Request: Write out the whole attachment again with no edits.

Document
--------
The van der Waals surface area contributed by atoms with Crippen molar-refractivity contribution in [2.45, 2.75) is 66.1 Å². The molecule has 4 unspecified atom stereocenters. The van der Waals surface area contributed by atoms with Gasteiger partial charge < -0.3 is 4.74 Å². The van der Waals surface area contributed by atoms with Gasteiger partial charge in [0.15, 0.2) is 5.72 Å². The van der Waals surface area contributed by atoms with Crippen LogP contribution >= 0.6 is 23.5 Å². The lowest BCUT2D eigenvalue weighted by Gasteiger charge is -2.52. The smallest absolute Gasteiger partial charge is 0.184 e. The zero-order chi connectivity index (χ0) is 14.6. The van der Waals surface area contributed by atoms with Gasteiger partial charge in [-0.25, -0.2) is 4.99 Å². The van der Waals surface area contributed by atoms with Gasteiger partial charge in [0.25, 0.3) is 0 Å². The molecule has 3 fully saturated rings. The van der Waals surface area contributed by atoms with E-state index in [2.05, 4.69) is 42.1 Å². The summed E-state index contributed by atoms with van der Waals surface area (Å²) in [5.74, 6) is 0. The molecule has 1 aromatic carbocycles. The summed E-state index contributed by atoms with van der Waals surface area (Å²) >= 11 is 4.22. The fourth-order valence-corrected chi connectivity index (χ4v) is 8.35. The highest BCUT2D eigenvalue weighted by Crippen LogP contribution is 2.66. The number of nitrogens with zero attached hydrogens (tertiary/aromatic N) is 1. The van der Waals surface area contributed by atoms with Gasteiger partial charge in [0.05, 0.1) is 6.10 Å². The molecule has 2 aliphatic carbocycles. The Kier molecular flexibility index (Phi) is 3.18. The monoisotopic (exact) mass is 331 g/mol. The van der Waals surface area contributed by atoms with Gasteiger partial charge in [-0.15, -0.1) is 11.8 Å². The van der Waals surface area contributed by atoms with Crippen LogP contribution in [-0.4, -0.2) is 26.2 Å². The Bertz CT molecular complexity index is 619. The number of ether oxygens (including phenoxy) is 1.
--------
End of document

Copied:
The van der Waals surface area contributed by atoms with Crippen molar-refractivity contribution in [2.45, 2.75) is 66.1 Å². The molecule has 4 unspecified atom stereocenters. The van der Waals surface area contributed by atoms with Gasteiger partial charge < -0.3 is 4.74 Å². The van der Waals surface area contributed by atoms with Gasteiger partial charge in [0.15, 0.2) is 5.72 Å². The van der Waals surface area contributed by atoms with Crippen LogP contribution >= 0.6 is 23.5 Å². The lowest BCUT2D eigenvalue weighted by Gasteiger charge is -2.52. The smallest absolute Gasteiger partial charge is 0.184 e. The zero-order chi connectivity index (χ0) is 14.6. The van der Waals surface area contributed by atoms with Gasteiger partial charge in [-0.25, -0.2) is 4.99 Å². The van der Waals surface area contributed by atoms with Gasteiger partial charge in [0.25, 0.3) is 0 Å². The molecule has 3 fully saturated rings. The van der Waals surface area contributed by atoms with E-state index in [2.05, 4.69) is 42.1 Å². The summed E-state index contributed by atoms with van der Waals surface area (Å²) in [5.74, 6) is 0. The molecule has 1 aromatic carbocycles. The summed E-state index contributed by atoms with van der Waals surface area (Å²) >= 11 is 4.22. The fourth-order valence-corrected chi connectivity index (χ4v) is 8.35. The highest BCUT2D eigenvalue weighted by Crippen LogP contribution is 2.66. The number of nitrogens with zero attached hydrogens (tertiary/aromatic N) is 1. The van der Waals surface area contributed by atoms with Gasteiger partial charge in [0.05, 0.1) is 6.10 Å². The molecule has 2 aliphatic carbocycles. The Kier molecular flexibility index (Phi) is 3.18. The monoisotopic (exact) mass is 331 g/mol. The van der Waals surface area contributed by atoms with Gasteiger partial charge in [-0.15, -0.1) is 11.8 Å². The van der Waals surface area contributed by atoms with Crippen LogP contribution in [-0.4, -0.2) is 26.2 Å². The Bertz CT molecular complexity index is 619. The number of ether oxygens (including phenoxy) is 1.